Blue is the New Green: How Ford is Saving Water

Craig Cole
by Craig Cole

Clean, safe water is a precious resource that’s easy to take for granted until you don’t have access to it. In recent years Ford has worked to dramatically reduce the amount of H2O consumed during vehicle development and production at its global facilities

Underscoring this push is an uncomfortable truth: about one in seven people around the world live without access to fresh drinking water.

While speaking at the company’s annual Trend Conference Todd Walton, manager of their environmental quality office said, “Ford has made significant progress in water conservation.” He pointed out that since the year 2000 they’ve reduced consumption by 62 percent. That equates to a savings of roughly 10.6 billion gallons.

The first steps Ford took to save water were enacted at their stamping and assembly plant in Cuautitlán, Mexico, which is located in a desert area. As a result of their efforts consumption was reduced by 58 percent between 2000 and 2013.

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The company is doing similar things at other facilities around the world. For instance they re-purpose all non-potable water at their plant in Chennai, Ind. “We recycle 100 percent of the waste water,” Walton said. They even collect rain during monsoon season to use it during dry spells.

To further this conservation effort Ford is planning on involving companies it does business. “Let’s share best practices with suppliers,” said Walton. If they can cut the amount of water consumed during the manufacture of vehicle components the savings can become even greater.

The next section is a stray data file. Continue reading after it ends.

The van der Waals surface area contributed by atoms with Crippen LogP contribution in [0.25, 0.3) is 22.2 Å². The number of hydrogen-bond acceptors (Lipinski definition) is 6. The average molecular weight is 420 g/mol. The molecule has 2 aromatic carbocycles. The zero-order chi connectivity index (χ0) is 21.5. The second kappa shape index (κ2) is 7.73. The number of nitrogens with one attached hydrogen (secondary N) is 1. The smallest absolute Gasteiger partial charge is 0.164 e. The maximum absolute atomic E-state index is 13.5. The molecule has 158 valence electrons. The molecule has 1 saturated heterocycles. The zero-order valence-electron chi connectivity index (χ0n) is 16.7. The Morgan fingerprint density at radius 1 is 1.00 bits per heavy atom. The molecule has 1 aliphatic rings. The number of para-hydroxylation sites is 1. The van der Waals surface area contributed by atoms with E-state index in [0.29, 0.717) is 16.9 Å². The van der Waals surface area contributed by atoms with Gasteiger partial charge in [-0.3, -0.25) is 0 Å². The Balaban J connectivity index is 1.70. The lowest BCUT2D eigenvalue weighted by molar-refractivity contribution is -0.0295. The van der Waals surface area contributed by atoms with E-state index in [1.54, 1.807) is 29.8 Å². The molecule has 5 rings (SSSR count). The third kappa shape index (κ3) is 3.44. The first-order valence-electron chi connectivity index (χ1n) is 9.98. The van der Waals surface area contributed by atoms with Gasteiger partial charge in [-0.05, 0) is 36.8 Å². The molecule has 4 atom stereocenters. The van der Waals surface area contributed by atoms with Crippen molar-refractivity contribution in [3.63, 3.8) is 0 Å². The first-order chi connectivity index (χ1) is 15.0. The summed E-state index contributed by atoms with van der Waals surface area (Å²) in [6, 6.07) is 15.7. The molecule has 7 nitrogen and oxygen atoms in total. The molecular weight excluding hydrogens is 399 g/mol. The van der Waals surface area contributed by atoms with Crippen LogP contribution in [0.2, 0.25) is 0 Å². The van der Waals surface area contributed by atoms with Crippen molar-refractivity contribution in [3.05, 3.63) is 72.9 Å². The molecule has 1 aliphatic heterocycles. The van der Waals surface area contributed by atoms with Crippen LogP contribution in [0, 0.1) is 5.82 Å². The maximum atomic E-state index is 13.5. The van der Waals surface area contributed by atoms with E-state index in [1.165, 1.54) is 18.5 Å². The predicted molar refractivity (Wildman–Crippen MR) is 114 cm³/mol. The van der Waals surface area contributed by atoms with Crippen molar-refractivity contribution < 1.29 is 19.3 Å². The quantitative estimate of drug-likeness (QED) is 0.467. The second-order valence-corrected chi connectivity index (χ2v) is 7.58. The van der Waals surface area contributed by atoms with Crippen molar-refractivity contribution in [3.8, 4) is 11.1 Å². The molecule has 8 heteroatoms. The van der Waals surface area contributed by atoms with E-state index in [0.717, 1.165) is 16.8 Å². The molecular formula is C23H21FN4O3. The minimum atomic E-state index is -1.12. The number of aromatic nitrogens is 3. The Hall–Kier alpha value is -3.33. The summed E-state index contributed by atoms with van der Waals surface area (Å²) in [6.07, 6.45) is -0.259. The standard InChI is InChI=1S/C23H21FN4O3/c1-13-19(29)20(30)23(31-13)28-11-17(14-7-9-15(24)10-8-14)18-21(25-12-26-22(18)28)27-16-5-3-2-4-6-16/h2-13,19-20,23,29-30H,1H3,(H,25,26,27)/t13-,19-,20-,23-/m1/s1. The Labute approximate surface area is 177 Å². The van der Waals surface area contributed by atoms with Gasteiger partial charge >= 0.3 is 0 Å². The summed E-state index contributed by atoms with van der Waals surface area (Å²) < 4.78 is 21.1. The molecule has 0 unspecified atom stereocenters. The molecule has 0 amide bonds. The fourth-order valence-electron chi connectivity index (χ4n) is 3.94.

Years of pushing to conserve water has helped Ford top Interbrand’s Best Global Green Brands 2014 list; the Dearborn, Michigan-based automaker was number one, beating stiff competition from companies like Toyota, Honda and Nissan.

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Craig Cole
Craig Cole

Born and raised in metro Detroit, Craig was steeped in mechanics from childhood. He feels as much at home with a wrench or welding gun in his hand as he does behind the wheel or in front of a camera. Putting his Bachelor's Degree in Journalism to good use, he's always pumping out videos, reviews, and features for When the workday is over, he can be found out driving his fully restored 1936 Ford V8 sedan. Craig has covered the automotive industry full time for more than 10 years and is a member of the Automotive Press Association (APA) and Midwest Automotive Media Association (MAMA).

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